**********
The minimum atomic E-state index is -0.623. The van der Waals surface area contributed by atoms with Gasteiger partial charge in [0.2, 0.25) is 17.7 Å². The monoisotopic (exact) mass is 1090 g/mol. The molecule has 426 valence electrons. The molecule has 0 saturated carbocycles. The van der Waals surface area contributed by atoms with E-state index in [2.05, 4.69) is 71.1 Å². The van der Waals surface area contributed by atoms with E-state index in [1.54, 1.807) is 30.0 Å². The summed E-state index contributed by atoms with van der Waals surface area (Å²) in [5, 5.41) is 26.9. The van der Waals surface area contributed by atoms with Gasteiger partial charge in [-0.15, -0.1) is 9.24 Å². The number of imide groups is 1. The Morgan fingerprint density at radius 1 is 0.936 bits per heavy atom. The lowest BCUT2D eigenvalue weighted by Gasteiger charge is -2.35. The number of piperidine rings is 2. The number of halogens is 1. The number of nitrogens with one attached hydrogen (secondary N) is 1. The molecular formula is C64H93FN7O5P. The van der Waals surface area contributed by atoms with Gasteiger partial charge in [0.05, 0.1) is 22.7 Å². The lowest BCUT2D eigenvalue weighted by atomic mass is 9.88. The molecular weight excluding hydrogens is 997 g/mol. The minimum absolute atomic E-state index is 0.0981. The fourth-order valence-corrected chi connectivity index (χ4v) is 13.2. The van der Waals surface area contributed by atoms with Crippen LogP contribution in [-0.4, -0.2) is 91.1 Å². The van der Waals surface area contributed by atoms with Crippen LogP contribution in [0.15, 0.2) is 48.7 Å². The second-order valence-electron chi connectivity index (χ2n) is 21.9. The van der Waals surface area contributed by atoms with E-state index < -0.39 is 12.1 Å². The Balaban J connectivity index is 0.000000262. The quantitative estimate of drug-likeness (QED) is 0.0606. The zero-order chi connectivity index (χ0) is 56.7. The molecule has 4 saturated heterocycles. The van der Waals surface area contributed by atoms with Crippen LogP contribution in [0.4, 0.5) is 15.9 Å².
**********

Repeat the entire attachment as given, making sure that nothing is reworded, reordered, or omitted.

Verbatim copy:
The minimum atomic E-state index is -0.623. The van der Waals surface area contributed by atoms with Gasteiger partial charge in [0.2, 0.25) is 17.7 Å². The monoisotopic (exact) mass is 1090 g/mol. The molecule has 426 valence electrons. The molecule has 0 saturated carbocycles. The van der Waals surface area contributed by atoms with E-state index in [2.05, 4.69) is 71.1 Å². The van der Waals surface area contributed by atoms with E-state index in [1.54, 1.807) is 30.0 Å². The summed E-state index contributed by atoms with van der Waals surface area (Å²) in [5, 5.41) is 26.9. The van der Waals surface area contributed by atoms with Gasteiger partial charge in [-0.15, -0.1) is 9.24 Å². The number of imide groups is 1. The Morgan fingerprint density at radius 1 is 0.936 bits per heavy atom. The lowest BCUT2D eigenvalue weighted by Gasteiger charge is -2.35. The number of piperidine rings is 2. The number of halogens is 1. The number of nitrogens with one attached hydrogen (secondary N) is 1. The molecular formula is C64H93FN7O5P. The van der Waals surface area contributed by atoms with Gasteiger partial charge in [0.05, 0.1) is 22.7 Å². The lowest BCUT2D eigenvalue weighted by atomic mass is 9.88. The molecular weight excluding hydrogens is 997 g/mol. The minimum absolute atomic E-state index is 0.0981. The fourth-order valence-corrected chi connectivity index (χ4v) is 13.2. The van der Waals surface area contributed by atoms with Crippen LogP contribution in [-0.4, -0.2) is 91.1 Å². The van der Waals surface area contributed by atoms with Crippen LogP contribution in [0.15, 0.2) is 48.7 Å². The second-order valence-electron chi connectivity index (χ2n) is 21.9. The van der Waals surface area contributed by atoms with E-state index < -0.39 is 12.1 Å². The Balaban J connectivity index is 0.000000262. The quantitative estimate of drug-likeness (QED) is 0.0606. The zero-order chi connectivity index (χ0) is 56.7. The molecule has 4 saturated heterocycles. The van der Waals surface area contributed by atoms with Crippen LogP contribution in [0.4, 0.5) is 15.9 Å².